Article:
The size of your refund is calculated by a simple formula:
Refund = (amount withheld) + (amount of refundable credits) - (taxes owed)
(This could come out to a negative number, in which case you will have to pay in more money instead of getting a refund, but that's a digression.)
None of those inputs have any influence on each other.** Your refund is just the disparity between the amount you have already given to the IRS (or state agency) for the year, and the amount it turns out you actually owe after going through the complicated steps of the 1040 form.
So, supposed you go through the tax form and find out your tax liability is $8,437 (let's leave credits out of this), and it you actually paid in $11,437 through withholding, your refund will be $3,000. If you had withheld more, your refund would be higher. If you had withheld less, your refund would be lower. Bt your withholding and actual tax liability have nothing to do with each other.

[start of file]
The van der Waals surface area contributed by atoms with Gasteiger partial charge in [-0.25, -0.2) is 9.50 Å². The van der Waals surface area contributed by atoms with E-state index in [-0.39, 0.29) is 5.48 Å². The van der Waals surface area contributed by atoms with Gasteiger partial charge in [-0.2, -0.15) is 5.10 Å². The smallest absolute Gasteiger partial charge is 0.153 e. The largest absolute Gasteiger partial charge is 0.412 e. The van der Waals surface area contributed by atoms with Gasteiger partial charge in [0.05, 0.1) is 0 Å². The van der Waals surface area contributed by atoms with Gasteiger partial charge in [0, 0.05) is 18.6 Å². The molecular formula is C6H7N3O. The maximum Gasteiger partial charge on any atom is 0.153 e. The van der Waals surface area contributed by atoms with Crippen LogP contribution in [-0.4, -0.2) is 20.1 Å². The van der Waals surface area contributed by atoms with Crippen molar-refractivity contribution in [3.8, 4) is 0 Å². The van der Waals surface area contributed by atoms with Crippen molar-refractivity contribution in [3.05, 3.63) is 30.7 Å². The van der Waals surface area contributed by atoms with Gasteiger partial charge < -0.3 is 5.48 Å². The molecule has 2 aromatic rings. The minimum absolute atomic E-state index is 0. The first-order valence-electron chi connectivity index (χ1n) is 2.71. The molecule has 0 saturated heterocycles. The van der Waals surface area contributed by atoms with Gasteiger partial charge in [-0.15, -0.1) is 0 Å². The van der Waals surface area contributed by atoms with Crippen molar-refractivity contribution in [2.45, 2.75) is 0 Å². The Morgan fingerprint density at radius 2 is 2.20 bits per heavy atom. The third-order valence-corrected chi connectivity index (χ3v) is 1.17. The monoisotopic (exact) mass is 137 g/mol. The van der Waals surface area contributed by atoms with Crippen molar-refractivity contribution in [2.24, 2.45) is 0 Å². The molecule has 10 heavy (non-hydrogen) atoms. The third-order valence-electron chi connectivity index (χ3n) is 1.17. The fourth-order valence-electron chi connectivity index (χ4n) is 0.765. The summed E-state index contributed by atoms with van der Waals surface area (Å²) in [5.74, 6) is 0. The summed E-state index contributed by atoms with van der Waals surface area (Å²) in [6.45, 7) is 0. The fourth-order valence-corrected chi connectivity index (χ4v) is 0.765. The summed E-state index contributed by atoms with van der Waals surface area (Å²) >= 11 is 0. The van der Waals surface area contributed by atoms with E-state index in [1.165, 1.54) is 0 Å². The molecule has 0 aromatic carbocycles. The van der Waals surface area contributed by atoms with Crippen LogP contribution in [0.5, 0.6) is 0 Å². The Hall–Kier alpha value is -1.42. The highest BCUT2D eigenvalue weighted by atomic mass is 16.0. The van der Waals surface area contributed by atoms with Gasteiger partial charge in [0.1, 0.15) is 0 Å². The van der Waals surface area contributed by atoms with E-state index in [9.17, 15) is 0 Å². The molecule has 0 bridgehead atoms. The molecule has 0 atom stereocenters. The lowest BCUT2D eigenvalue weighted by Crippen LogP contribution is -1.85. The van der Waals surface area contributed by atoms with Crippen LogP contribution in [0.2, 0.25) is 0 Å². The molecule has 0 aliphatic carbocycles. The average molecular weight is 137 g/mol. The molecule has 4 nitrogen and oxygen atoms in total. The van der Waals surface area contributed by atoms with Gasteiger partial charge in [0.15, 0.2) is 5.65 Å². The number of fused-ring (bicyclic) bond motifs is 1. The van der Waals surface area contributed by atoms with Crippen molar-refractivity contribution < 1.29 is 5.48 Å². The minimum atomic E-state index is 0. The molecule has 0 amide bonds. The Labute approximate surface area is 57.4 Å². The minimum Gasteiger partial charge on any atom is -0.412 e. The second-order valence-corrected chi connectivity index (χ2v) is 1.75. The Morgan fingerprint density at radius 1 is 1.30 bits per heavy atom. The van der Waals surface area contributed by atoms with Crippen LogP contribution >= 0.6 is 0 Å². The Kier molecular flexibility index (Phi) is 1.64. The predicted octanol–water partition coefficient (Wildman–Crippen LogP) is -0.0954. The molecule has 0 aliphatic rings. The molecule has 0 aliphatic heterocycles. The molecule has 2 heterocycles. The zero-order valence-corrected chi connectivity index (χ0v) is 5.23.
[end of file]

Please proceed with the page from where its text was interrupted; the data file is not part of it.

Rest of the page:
In your case, you actually have 2 refunds which happen to add up to a round number. But these, too, are independent calculations. The federal government doesn't care how much you pay into your state (other than the fact that your state withholding is deductible if you are itemizing, provided you count your state refund as income in the following year), and the state doesn't care what you paid the feds. They each have their own rules for calculating what you owe. The fact that your two refunds combined add to a nice round number is coincidence.
** If you have regular employment, you could argue that the taxes owed influences the amount withheld, as your withholding is supposed to be a projection of what the IRS thinks you will owe according to a calculation using the size of your paycheck and the number of exemptions you claim. It is entirely up to you to declare your exemptions, though, and the actual tax calculation is much more complex than the one used to determine withholding, so it is rare for those numbers to match exactly. But it is to your benefit to get these two numbers as close as possible.